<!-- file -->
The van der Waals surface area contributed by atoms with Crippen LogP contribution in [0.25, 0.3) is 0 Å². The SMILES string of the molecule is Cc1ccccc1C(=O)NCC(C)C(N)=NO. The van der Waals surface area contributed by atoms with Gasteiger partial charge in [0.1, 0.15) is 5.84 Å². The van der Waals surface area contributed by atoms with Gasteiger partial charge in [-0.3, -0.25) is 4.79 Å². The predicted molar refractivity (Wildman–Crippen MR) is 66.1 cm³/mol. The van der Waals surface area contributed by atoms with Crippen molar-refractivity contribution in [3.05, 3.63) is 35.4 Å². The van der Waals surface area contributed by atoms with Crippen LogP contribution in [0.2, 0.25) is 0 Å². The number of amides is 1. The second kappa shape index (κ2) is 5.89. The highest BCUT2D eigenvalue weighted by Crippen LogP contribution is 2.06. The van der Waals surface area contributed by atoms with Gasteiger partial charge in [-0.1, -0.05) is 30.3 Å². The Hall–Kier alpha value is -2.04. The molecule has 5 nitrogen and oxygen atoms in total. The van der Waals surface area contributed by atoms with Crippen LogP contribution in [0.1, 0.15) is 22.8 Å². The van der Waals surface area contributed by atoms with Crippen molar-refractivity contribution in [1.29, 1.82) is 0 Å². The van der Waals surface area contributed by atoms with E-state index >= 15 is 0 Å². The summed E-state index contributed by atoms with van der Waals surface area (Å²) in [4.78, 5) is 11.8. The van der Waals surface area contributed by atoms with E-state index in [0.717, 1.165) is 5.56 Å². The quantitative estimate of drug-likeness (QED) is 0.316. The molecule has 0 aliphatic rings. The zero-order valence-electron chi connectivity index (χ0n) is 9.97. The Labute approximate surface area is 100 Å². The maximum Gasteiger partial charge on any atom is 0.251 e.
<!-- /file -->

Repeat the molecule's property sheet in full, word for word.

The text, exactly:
The van der Waals surface area contributed by atoms with Crippen LogP contribution in [0.25, 0.3) is 0 Å². The SMILES string of the molecule is Cc1ccccc1C(=O)NCC(C)C(N)=NO. The van der Waals surface area contributed by atoms with Gasteiger partial charge in [0.1, 0.15) is 5.84 Å². The van der Waals surface area contributed by atoms with Gasteiger partial charge in [-0.3, -0.25) is 4.79 Å². The predicted molar refractivity (Wildman–Crippen MR) is 66.1 cm³/mol. The van der Waals surface area contributed by atoms with Crippen molar-refractivity contribution in [3.05, 3.63) is 35.4 Å². The van der Waals surface area contributed by atoms with Crippen LogP contribution in [0.2, 0.25) is 0 Å². The number of amides is 1. The second kappa shape index (κ2) is 5.89. The highest BCUT2D eigenvalue weighted by Crippen LogP contribution is 2.06. The van der Waals surface area contributed by atoms with Gasteiger partial charge in [-0.1, -0.05) is 30.3 Å². The Hall–Kier alpha value is -2.04. The molecule has 5 nitrogen and oxygen atoms in total. The van der Waals surface area contributed by atoms with Crippen LogP contribution in [0.1, 0.15) is 22.8 Å². The van der Waals surface area contributed by atoms with Crippen molar-refractivity contribution in [1.29, 1.82) is 0 Å². The van der Waals surface area contributed by atoms with E-state index >= 15 is 0 Å². The summed E-state index contributed by atoms with van der Waals surface area (Å²) in [4.78, 5) is 11.8. The van der Waals surface area contributed by atoms with E-state index in [0.717, 1.165) is 5.56 Å². The quantitative estimate of drug-likeness (QED) is 0.316. The molecule has 0 aliphatic rings. The zero-order valence-electron chi connectivity index (χ0n) is 9.97. The Labute approximate surface area is 100 Å². The maximum Gasteiger partial charge on any atom is 0.251 e.